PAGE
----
Kerryn Boogaard Kerryn Boogaard
Beverly Goldsmith Beverly Goldsmith
Zoe Bingley-Pullin Zoe Bingley-Pullin

Onside: sport as culture:

A new and powerful exhibition on women in sport showcases its role as an important part of community life and culture.
By Kiersten Fishburn
Date: February 16 2013
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Gymnasium – Tarryn Gill and Pillar Mata Dupont 2010.

I don’t have many regrets, yet, about my life. But one thing that I am surprised to find, as I turn 40, is that I do seriously regret never really playing or participating in any form of sport.  Having spent my career in the arts and my leisure time in darkened cinemas, engrossed in a book or at a gallery this urge to toss around a ball, pull on running shoes or dive into a pool has come as something as a surprise.

Art and sport are often considered to be in opposition to each other. You can be interested in the arts, but not sporty; athletic but not engaged in a gallery. This either/or thinking even extends to arguing about funding and media attention as though both are not elements of a full rich culture and community.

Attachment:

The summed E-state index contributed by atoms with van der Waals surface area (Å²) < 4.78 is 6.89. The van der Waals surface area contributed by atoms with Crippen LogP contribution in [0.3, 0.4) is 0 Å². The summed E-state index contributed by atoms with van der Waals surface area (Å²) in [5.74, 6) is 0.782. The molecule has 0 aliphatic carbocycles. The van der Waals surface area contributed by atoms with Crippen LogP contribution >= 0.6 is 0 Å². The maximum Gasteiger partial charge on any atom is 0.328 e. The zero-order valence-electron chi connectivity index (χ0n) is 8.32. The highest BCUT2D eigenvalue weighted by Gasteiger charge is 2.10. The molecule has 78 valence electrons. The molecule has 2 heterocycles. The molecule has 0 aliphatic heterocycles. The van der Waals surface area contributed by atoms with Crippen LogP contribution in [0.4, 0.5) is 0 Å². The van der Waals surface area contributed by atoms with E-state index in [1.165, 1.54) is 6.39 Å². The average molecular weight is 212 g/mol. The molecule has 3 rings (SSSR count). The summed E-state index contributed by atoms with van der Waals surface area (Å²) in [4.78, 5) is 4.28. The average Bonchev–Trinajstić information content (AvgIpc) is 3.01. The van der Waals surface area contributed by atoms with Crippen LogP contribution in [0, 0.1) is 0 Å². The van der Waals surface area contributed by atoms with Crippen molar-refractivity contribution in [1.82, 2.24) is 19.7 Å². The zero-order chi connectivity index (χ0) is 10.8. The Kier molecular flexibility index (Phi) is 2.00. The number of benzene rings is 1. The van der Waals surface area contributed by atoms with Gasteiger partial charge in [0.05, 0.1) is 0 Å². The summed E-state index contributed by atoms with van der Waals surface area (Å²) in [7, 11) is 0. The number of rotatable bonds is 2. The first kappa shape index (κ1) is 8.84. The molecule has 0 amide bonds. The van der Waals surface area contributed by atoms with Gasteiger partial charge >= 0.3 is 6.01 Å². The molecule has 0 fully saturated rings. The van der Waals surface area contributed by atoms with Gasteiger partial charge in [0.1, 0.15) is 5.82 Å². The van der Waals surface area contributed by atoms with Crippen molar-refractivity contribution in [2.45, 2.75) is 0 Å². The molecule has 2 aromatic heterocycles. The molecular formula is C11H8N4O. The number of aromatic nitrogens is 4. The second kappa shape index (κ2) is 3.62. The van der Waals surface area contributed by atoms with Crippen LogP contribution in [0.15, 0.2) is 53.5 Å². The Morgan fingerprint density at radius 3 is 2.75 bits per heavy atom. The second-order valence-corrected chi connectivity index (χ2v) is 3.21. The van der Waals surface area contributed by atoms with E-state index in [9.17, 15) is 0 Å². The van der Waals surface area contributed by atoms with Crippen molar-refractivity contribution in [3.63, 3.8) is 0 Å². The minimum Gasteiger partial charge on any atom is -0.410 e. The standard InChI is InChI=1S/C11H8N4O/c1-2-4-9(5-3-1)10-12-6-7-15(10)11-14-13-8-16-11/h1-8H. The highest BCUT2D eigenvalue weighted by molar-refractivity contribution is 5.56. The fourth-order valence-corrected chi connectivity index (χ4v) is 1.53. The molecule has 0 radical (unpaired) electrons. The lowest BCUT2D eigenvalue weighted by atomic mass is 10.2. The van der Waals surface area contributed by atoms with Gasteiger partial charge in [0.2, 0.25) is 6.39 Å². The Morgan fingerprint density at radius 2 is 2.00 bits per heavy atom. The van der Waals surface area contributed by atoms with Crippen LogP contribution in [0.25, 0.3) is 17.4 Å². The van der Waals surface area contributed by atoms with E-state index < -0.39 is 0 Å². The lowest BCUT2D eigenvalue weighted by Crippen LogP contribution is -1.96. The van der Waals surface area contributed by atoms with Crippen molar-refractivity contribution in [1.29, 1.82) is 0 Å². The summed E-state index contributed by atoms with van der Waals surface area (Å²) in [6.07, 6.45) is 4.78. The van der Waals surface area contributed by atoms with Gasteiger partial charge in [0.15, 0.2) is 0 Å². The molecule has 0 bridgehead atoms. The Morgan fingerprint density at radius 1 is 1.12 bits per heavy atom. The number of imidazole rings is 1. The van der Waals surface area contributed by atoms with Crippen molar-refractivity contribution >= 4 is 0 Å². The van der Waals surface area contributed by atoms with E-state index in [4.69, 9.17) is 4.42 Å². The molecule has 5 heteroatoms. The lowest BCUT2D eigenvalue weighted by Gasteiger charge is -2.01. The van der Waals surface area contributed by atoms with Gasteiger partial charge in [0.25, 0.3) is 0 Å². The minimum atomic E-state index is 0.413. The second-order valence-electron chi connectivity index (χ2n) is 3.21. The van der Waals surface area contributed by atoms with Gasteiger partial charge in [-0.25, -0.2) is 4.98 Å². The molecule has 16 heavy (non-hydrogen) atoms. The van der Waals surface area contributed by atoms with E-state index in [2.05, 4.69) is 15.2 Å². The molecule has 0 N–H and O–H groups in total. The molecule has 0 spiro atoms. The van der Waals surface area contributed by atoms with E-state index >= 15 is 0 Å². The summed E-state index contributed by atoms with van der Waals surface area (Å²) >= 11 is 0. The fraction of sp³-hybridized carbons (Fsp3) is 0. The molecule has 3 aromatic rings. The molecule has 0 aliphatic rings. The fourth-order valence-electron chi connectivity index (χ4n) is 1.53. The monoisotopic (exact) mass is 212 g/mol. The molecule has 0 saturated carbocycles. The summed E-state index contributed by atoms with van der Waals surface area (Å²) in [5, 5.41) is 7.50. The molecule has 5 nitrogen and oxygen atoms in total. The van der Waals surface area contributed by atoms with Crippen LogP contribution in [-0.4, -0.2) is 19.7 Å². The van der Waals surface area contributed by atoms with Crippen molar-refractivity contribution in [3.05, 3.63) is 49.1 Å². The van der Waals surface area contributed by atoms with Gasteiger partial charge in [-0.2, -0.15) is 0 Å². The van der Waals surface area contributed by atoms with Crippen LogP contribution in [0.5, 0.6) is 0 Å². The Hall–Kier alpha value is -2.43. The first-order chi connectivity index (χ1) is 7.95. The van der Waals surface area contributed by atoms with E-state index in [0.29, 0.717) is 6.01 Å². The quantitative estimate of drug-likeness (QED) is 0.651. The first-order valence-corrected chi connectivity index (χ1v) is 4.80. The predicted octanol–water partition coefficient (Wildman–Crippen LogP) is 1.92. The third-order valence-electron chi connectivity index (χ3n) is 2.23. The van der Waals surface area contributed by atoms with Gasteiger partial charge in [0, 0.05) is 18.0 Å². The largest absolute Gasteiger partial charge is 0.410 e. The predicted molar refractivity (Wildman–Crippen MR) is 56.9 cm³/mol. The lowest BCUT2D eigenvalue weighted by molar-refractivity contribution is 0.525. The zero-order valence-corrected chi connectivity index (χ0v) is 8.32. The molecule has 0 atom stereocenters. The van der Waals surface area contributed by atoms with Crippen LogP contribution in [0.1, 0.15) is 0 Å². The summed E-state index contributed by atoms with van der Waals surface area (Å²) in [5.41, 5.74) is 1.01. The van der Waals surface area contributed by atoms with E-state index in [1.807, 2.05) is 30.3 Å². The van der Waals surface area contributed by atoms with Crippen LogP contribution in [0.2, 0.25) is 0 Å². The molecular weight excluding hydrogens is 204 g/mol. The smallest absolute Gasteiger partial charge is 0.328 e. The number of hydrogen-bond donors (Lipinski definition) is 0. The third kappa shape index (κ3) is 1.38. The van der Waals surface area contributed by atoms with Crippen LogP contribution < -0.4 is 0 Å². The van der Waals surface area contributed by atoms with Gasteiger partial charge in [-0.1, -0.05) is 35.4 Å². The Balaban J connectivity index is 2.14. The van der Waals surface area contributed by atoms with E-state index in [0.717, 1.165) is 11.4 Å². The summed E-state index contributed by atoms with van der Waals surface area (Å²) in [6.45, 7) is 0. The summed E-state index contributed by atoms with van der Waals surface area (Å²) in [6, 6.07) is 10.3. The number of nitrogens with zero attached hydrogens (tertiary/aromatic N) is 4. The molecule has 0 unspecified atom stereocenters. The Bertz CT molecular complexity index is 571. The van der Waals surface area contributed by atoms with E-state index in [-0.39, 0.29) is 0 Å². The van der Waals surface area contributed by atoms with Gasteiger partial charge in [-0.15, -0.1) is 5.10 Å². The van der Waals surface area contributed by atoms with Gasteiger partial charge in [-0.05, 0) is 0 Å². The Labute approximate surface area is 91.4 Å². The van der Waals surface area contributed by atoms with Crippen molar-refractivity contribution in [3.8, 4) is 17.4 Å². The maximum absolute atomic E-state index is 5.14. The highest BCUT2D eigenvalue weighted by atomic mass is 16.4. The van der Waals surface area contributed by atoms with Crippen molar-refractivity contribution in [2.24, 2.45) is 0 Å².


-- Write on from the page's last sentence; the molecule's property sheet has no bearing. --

At Casula Powerhouse Arts Centre we have always been interested in sport – it plays such a significant role in our local community with many active participants and spectators. It has never seemed as though an arts centre should not deal with sport – both disciplines require commitment, dedication, years of training and experience, and both inspire passionate support, or dislike. However, there have been some raised eyebrows in the arts sector when we’ve talked about these projects – a slight sense that we aren’t dealing with serious topics if we look at sport, and that the quality of the exhibition or artworks displayed isn’t quite of the highest standard.

Over the last few years, we have engaged with NRL culture significantly, and have been fortunate to work with many players on collaborative and creative projects. The response from our audiences showed that there is a real interest in exploring the intersection of arts and sport and that using themes of sport can be an excellent way to open up and democratise the gallery space.